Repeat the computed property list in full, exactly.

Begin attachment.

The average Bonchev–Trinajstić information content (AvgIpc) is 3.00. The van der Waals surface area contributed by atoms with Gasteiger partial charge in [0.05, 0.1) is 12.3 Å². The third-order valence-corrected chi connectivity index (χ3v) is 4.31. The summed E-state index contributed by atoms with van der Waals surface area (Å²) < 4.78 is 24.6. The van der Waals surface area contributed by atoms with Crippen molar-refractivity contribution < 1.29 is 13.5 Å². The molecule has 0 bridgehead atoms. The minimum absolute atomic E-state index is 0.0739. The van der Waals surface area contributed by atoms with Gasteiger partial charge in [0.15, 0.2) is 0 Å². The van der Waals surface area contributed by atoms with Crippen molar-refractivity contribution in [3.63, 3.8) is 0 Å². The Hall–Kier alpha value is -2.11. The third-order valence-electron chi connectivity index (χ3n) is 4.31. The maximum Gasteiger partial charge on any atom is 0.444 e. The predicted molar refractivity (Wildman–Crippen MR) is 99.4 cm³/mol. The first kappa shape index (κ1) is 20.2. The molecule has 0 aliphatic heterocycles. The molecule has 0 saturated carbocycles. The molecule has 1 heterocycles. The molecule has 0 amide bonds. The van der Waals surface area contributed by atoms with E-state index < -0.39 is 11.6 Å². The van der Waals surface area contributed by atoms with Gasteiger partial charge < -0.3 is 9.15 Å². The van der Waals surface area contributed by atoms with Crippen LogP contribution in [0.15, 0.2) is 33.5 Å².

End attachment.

The average Bonchev–Trinajstić information content (AvgIpc) is 3.00. The van der Waals surface area contributed by atoms with Gasteiger partial charge in [0.05, 0.1) is 12.3 Å². The third-order valence-corrected chi connectivity index (χ3v) is 4.31. The summed E-state index contributed by atoms with van der Waals surface area (Å²) < 4.78 is 24.6. The van der Waals surface area contributed by atoms with Crippen molar-refractivity contribution < 1.29 is 13.5 Å². The molecule has 0 bridgehead atoms. The minimum absolute atomic E-state index is 0.0739. The van der Waals surface area contributed by atoms with Gasteiger partial charge in [0.15, 0.2) is 0 Å². The van der Waals surface area contributed by atoms with Crippen molar-refractivity contribution in [3.63, 3.8) is 0 Å². The Hall–Kier alpha value is -2.11. The third-order valence-electron chi connectivity index (χ3n) is 4.31. The maximum Gasteiger partial charge on any atom is 0.444 e. The predicted molar refractivity (Wildman–Crippen MR) is 99.4 cm³/mol. The first kappa shape index (κ1) is 20.2. The molecule has 0 aliphatic heterocycles. The molecule has 0 saturated carbocycles. The molecule has 1 heterocycles. The molecule has 0 amide bonds. The van der Waals surface area contributed by atoms with E-state index < -0.39 is 11.6 Å². The van der Waals surface area contributed by atoms with Gasteiger partial charge < -0.3 is 9.15 Å². The van der Waals surface area contributed by atoms with Crippen LogP contribution in [0.15, 0.2) is 33.5 Å².